07 February 2011


I'd been avoiding Sara.  Actually, I'd been avoiding her friend, too, perhaps even more than I'd been avoiding her.  But she sounded distressed in the last message she left me.  I knew I might be wading into quicksand, but I called back anyway.

Turns out, the friend moved out without notice.  They'd known each other for about thirty years and lived together for twenty-five.  Each of them wanted the other.  But she wanted her friend as she is; the friend wanted her only if both of them could change:  she, her desires and her friend, her body.

You may have guessed (if you haven't looked at the link) that the friend is transgendered.  She is probably the most masculine woman I ever met; in fact, she looks and even acts the way I might have had my testosterone count been just a bit higher, or my estrogen level lower.  She just reached one of those round-number years that signals one is no longer young and more than likely has more years behind than ahead of her.  And, due to various medical problems as well as her finances, she cannot have the penis she always wanted.

It's really difficult for me to describe the friend, whom I've called "Dee" on this blog, with female pronouns.  Even more people call her "sir" or use male pronouns in reference to her than to me early in my transition.  I normally don't make such judgments, but Dee really should have been born with the equipment I had.  The shape of her body is even similar to what mine was before I started my transition, and somewhat like my body now.  

But upon meeting her, I could feel her anger toward me.  Some trans people who can't begin or consummate their transitions often project their anger toward the world, including people who have nothing to do with the state of their lives.  (That, of course, includes most people.)  I know I did.  And I realize how awful it must have been for some people who had to live, work or otherwise deal with me.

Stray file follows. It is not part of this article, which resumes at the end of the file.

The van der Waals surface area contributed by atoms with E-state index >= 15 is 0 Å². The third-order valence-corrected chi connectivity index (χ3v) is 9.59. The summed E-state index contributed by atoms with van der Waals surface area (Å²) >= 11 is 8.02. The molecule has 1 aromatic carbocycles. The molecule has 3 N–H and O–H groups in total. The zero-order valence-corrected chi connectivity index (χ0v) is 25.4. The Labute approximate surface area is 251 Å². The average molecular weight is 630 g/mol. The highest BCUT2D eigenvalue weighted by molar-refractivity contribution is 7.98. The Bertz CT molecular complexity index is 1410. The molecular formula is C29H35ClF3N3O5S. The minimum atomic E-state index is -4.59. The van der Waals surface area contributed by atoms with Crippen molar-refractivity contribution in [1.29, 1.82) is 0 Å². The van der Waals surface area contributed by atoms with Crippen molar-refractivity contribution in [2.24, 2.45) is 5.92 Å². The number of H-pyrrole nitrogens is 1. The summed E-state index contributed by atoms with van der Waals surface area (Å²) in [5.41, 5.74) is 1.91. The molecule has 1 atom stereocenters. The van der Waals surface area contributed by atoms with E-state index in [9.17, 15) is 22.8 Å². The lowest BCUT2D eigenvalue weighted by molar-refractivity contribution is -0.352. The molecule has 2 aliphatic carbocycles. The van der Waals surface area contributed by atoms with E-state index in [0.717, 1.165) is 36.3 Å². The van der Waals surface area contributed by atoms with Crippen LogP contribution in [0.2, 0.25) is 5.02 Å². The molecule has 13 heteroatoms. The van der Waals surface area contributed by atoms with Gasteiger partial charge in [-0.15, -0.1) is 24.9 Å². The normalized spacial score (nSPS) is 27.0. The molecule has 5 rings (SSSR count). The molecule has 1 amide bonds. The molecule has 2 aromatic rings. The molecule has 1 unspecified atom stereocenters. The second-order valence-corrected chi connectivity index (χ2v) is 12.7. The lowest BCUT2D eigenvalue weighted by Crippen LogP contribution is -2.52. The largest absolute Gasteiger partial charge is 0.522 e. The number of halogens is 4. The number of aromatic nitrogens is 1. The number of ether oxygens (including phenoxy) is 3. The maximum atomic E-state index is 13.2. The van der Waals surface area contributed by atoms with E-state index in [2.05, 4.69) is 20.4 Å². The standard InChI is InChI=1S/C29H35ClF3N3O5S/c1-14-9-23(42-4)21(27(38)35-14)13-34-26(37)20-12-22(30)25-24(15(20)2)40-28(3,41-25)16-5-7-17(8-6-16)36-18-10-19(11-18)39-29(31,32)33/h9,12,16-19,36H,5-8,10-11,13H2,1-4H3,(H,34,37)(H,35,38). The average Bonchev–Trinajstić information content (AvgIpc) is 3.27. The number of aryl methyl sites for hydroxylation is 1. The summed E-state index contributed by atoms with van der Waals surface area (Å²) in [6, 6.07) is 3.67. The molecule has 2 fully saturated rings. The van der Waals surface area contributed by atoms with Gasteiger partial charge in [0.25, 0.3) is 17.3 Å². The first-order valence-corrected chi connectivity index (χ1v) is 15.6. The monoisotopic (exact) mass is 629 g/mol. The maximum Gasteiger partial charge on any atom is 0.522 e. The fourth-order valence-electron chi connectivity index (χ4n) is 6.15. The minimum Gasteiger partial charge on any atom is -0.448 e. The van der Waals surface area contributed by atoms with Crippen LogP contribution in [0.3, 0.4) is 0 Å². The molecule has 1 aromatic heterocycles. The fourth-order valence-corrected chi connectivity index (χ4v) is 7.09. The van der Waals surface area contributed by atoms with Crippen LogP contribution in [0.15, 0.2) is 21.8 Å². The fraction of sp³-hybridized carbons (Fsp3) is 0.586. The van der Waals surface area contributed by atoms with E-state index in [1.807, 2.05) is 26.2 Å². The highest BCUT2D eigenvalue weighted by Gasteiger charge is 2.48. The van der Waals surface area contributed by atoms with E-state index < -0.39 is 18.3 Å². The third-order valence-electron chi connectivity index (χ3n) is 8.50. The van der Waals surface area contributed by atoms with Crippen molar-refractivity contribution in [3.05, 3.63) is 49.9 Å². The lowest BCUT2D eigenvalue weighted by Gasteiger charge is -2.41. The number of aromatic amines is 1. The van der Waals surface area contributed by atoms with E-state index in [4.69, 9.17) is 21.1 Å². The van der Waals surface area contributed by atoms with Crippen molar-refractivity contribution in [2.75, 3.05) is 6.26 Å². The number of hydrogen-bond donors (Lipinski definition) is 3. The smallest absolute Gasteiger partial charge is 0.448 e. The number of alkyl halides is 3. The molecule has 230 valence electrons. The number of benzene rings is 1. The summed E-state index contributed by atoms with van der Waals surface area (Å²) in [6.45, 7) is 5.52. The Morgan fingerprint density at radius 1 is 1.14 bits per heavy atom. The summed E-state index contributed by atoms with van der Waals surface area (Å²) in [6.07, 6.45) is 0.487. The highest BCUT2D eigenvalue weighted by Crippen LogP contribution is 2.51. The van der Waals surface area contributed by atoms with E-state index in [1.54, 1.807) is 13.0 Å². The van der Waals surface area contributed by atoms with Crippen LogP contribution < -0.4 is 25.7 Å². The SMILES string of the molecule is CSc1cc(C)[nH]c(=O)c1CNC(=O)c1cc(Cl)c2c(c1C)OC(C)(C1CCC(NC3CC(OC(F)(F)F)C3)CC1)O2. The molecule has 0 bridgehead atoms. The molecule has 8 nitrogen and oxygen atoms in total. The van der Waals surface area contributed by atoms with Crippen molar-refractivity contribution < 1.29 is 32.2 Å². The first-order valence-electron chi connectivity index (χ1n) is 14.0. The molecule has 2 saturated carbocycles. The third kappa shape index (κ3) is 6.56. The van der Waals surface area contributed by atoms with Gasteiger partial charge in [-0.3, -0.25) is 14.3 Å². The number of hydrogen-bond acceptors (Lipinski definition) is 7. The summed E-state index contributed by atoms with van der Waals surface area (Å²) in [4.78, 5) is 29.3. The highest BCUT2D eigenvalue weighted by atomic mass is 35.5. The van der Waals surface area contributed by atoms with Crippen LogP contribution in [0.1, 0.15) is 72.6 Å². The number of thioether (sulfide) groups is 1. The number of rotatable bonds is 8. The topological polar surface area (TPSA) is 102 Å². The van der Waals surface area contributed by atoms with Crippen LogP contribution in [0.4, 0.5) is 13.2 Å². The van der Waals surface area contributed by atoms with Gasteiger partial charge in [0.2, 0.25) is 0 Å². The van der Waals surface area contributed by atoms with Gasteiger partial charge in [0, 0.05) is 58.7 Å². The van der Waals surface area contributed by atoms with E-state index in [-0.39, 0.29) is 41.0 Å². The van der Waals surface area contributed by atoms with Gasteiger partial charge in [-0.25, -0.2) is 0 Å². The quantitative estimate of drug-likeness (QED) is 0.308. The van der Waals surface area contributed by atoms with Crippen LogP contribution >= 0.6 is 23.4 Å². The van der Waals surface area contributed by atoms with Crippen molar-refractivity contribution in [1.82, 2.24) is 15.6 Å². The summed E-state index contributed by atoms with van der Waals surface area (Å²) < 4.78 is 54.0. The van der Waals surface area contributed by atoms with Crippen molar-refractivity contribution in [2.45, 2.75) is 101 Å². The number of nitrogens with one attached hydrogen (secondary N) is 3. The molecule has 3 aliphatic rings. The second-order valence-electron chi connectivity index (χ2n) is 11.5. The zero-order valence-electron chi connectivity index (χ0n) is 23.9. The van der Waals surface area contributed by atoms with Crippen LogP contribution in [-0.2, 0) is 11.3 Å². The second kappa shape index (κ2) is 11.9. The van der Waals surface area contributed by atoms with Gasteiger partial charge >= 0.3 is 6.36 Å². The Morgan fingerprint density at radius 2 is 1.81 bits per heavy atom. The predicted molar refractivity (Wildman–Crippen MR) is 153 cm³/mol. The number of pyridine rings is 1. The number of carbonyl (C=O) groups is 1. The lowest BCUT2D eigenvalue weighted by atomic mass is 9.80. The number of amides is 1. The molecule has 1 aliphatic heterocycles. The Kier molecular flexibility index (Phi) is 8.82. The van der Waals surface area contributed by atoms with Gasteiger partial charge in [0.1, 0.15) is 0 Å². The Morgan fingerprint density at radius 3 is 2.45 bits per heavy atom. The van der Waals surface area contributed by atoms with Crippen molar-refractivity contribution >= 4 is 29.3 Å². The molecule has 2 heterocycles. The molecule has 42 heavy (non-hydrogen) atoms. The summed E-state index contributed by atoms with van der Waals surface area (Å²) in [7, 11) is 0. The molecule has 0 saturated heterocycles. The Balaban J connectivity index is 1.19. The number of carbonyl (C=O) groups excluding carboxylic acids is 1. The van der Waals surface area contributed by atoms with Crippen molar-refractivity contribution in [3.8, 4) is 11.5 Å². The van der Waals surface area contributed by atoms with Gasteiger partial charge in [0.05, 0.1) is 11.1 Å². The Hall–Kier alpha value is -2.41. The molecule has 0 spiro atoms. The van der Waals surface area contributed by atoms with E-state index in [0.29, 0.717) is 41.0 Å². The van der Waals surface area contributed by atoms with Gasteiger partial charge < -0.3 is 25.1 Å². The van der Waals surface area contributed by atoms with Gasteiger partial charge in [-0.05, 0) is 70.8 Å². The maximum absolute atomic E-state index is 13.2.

If I could do something to help Dee, I would.  But there isn't anything I can do.  And, I don't think she wants to change.  In fact, I told Sara that in leaving her, and moving in with her mother (whom she claims to detest), Dee may actually be preparing herself to die.  Given her medical conditions, that's not implausible.

And now Sara needs help, at least emotionally, from anyone who can give it to her.  I'm not sure that I can.  When I've talked to her, she's sounded like one of those women whose abusive husbands just left her.  They are stunned because they have known nothing else for so long.  Whether the abuse is physical, psychological or verbal, it changes the person receiving it.  They're rather like prisoners who start to see captivity as normal; the first taste of freedom is overwhelming rather than exhilarating.  I've known women like that and in fact got involved in romantic relationships with at least two.  

I'm going to have supper with Sara tomorrow night.  I'm willing to help her.  But somehow I get the feeling that there's something she needs, and may be seeking from me.  And I may not have it.  Quite honestly, about all I can do is to empathise with her to the degree that I can understand what it's like to be Dee.  Admittedly, I can do that more than most other people could, simply because of my own experience.  But I'm not sure I have anything else to offer Sara.

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